There is, to me, no house so cold as one that needs no fireplace. The building and tending of fire has become for me such a primal instinct as to leave me feeling incomplete when it is not needed. In my unapologetic opinion, one might as well build a house without inhabitants in mind as to build one without a fireplace in mind.
This fireplace is all I need. And a dog.
This fireplace and this dog is all I need.
Then the family and I can move in and feel at home with our fireplace and our dog and our cat.
And some computers, of course. And coat hangers.
But I digress.
I don’t know what it is about fire, but it is something. Something palpable, both when it is present, and somehow when it is absent.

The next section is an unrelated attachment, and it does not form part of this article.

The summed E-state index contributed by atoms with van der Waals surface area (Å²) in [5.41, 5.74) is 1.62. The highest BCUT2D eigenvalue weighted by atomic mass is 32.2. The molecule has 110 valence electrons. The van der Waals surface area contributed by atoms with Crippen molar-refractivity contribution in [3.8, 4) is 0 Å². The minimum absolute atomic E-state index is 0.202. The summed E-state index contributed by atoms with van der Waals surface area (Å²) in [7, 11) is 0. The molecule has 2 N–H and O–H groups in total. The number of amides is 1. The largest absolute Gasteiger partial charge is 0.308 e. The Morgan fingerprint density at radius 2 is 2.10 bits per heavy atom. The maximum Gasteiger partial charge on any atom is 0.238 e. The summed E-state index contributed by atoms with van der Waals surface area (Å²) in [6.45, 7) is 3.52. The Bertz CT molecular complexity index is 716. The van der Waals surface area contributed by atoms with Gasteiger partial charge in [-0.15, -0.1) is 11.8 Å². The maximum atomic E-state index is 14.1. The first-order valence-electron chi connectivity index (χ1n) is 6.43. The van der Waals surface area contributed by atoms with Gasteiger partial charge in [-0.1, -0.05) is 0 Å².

I don’t know if I’m built this way by nature, or if I adopted the love of fire somewhere along the way. I got my first fireplace when I was 11. (It came with the house.) I felt as if Dad and I were in a Grizzly Adams adventure to be cutting and splitting firewood for those three chilly nights we had each year in Florida. And then there were the camping trips with Uncle Bill, and later with Cousin Chris, where we’d sit for hours staring into the campfire and pondering the Universe. Fire is good for ponderers.
However it happened, fire became my friend. Perhaps it is merely by association with good times and good people that I am fond of it. Or perhaps it’s something even deeper.
Regardless, here I sit at the first hints of the Fall chill, missing what has somehow become a part of me.